Prostitution in India: society & law

Prostitution is the business or practice of engaging in sexual relations in exchange for payment or some other benefit. Prostitution is sometimes described as commercial sex or hooking. Depending on the jurisdiction, prostitution can be legal or i...

By: PRIYADARSHINI | Update: 2016-10-13 11:16:47

Prostitution in India: society & law

Prostitution is the business or practice of engaging in sexual relations in exchange for payment or some other benefit. Prostitution is sometimes described as commercial sex or hooking. Depending on the jurisdiction, prostitution can be legal or illegal. A person who works in this field is called a prostitute, and is a kind of sex worker. Prostitution is one of the branches of the sex industry: other branches include pornography, stripping, nude modeling, and erotic dancing. The legal status of prostitution varies from country to country (sometimes from region to region within a given country), ranging from being permissible but unregulated, to an enforced or unenforced crime, or a regulated profession.

Prostitution occurs in a variety of forms. Brothels are establishments specifically dedicated to prostitution. In escort prostitution, the act may take place at the client's residence or hotel room (referred to as out-call), or at the escort's residence or a hotel room rented for the occasion by the escort (in-call). Another form is street prostitution. Although the majority of prostitutes identify as female and have male clients, there are also gay male prostitutes, lesbian prostitutes, and heterosexual male prostitutes.

Some view prostitution as a form of exploitation of or violence against women and children, and helps to create a supply of victims for human trafficking. Some critics of prostitution as an institution are supporters of the Swedish model, which has also been adopted by Canada, Iceland, Northern Ireland, Norway and France.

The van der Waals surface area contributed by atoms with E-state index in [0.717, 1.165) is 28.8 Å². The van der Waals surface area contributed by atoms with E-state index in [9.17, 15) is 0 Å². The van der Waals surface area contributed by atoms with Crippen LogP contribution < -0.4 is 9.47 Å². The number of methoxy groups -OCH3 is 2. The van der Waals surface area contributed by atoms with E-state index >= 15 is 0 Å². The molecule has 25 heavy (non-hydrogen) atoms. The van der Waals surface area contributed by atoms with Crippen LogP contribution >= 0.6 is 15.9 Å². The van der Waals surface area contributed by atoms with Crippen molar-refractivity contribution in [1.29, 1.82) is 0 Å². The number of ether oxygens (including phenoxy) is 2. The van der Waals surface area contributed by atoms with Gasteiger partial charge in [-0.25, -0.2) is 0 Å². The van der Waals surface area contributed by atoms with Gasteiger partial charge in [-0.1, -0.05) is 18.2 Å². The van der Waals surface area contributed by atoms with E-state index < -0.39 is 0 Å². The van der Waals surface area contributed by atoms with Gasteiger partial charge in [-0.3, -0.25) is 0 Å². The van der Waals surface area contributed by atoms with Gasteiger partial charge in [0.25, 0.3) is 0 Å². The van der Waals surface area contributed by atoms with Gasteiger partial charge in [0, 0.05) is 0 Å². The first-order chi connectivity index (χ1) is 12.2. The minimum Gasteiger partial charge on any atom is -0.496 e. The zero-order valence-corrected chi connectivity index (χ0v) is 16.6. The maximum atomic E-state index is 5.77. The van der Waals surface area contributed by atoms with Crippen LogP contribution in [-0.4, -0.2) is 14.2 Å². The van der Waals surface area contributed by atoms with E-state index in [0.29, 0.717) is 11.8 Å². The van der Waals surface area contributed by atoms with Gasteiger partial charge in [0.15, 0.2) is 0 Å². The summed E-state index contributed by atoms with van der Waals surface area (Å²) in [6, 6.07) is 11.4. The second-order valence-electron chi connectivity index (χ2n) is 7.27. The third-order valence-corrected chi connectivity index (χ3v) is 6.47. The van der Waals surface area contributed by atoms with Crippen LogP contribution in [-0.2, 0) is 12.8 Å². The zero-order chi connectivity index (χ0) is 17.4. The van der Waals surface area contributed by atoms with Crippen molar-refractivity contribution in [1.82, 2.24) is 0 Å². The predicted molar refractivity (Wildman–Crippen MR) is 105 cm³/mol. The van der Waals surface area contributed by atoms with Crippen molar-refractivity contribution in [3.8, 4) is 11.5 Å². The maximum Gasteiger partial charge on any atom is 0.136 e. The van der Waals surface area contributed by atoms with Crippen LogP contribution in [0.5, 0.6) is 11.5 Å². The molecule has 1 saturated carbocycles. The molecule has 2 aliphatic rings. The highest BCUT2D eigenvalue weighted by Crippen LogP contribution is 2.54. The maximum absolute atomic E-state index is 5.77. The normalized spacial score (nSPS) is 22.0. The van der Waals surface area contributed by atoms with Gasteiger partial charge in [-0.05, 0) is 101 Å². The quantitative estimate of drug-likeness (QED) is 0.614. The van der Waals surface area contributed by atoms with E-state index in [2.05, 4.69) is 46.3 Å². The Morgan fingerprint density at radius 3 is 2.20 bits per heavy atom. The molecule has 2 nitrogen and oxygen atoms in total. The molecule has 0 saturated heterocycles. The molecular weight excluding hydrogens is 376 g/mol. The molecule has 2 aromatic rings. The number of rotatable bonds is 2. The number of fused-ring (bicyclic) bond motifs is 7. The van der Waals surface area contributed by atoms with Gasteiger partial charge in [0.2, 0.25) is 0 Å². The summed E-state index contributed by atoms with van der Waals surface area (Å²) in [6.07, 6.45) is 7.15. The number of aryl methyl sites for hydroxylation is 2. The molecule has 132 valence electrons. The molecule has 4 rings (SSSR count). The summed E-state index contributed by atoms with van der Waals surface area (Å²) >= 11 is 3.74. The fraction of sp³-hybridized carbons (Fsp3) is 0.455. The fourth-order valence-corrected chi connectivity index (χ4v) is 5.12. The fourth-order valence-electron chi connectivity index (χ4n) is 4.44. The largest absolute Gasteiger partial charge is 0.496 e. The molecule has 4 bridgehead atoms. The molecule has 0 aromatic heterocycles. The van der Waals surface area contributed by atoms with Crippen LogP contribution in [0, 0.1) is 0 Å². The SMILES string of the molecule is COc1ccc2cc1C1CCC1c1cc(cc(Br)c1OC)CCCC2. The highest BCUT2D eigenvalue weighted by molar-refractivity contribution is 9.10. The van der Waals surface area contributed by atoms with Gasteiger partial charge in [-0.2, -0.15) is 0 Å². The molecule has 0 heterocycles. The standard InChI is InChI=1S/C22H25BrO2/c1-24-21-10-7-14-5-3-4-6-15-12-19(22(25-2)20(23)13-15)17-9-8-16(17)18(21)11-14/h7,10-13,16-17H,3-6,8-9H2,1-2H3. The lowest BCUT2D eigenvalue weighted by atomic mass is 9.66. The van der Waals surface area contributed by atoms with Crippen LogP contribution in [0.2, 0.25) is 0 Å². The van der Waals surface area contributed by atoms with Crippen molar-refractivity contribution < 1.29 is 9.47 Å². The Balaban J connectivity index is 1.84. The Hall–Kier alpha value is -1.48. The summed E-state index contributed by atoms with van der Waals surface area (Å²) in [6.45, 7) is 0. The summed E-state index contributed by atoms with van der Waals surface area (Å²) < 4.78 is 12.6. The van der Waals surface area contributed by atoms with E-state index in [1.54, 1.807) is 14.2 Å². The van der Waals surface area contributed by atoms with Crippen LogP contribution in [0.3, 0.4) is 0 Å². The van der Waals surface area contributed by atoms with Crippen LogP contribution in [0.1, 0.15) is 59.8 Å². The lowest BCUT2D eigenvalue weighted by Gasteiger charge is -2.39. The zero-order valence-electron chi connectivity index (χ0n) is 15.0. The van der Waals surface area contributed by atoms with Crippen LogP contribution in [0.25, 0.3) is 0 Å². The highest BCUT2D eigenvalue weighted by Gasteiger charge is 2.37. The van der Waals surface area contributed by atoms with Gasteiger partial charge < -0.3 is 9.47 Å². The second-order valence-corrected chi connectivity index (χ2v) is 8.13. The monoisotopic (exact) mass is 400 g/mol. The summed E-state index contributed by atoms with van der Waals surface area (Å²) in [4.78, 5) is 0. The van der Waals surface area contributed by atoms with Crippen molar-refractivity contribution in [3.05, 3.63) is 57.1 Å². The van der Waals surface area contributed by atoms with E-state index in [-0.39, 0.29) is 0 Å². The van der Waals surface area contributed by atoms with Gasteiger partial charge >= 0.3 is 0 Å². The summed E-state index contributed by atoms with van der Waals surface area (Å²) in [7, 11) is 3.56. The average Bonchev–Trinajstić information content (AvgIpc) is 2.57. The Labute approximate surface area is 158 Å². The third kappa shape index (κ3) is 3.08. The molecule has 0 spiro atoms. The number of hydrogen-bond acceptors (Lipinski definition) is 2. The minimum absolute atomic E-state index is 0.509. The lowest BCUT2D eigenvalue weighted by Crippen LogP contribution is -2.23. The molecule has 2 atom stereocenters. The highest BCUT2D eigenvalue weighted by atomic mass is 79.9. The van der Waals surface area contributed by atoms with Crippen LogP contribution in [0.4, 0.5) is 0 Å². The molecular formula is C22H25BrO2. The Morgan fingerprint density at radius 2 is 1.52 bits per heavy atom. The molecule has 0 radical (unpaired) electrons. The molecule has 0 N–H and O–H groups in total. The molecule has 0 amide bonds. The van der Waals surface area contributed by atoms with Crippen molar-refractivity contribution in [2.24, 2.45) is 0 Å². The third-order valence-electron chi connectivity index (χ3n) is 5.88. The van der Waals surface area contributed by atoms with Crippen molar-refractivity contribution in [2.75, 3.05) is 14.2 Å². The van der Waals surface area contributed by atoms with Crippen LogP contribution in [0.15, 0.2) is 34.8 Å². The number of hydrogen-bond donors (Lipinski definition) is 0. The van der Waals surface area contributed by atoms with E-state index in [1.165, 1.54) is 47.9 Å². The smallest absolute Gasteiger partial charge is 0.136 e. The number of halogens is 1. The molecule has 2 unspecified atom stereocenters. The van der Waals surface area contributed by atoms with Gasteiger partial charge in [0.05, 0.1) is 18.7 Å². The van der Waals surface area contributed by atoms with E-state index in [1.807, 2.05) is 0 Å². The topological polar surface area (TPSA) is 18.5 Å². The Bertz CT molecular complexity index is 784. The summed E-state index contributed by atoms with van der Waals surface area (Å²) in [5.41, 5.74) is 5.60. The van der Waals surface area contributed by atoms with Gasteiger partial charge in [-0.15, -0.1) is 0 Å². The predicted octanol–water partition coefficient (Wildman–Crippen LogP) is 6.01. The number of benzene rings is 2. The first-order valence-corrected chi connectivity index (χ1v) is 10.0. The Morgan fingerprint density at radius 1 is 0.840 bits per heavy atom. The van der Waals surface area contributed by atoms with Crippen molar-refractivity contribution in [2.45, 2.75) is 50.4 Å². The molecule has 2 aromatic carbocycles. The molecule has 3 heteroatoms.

The word prostitute was then carried down through various languages to the present-day Western society. Most sex worker activists groups reject the word prostitute and since the late 1970s have used the term sex worker instead. However, sex worker can also mean anyone who works within the sex industry or whose work is of a sexual nature and is not limited solely to prostitutes.

Prostitutes' salaries and payments fluctuate according to the economic conditions of their respective countries. Prostitutes who usually have foreign clients, such as business travelers, depend on good foreign economic conditions. Payment may vary according to regulations made by pimps, brothel keepers, madams, and procurers, who usually take a slice out of a prostitute's income. Prices may further depend on demand; popular, high-end prostitutes can earn significant amounts of money and virgins may receive even higher payments.

In some countries, there is controversy regarding the laws applicable to sex work. For instance, the legal stance of punishing pimping while keeping sex work legal but "underground" and risky is often denounced as hypocritical; opponents suggest either going the full abolition route and criminalize clients or making sex work a regulated business. Many countries have sex worker advocacy groups which lobby against criminalization and discrimination of prostitutes. These groups generally oppose Nevada-style regulation and oversight, stating that prostitution should be treated like other professions.

Prostitution is a significant issue in feminist thought and activism. Many feminists are opposed to prostitution, which they see as a form of exploitation of women and male dominance over women, and as a practice which is the result of the existing patriarchal societal order. These feminists argue that prostitution has a very negative effect, both on the prostitutes themselves and on society as a whole, as it reinforces stereotypical views about women, who are seen as sex objects which can be used and abused by men. Other feminists hold that prostitution can be a valid choice for the women who choose to engage in it; in this view, prostitution must be differentiated from forced prostitution, and feminists should support sex worker activism against abuses by both the sex industry and the legal system.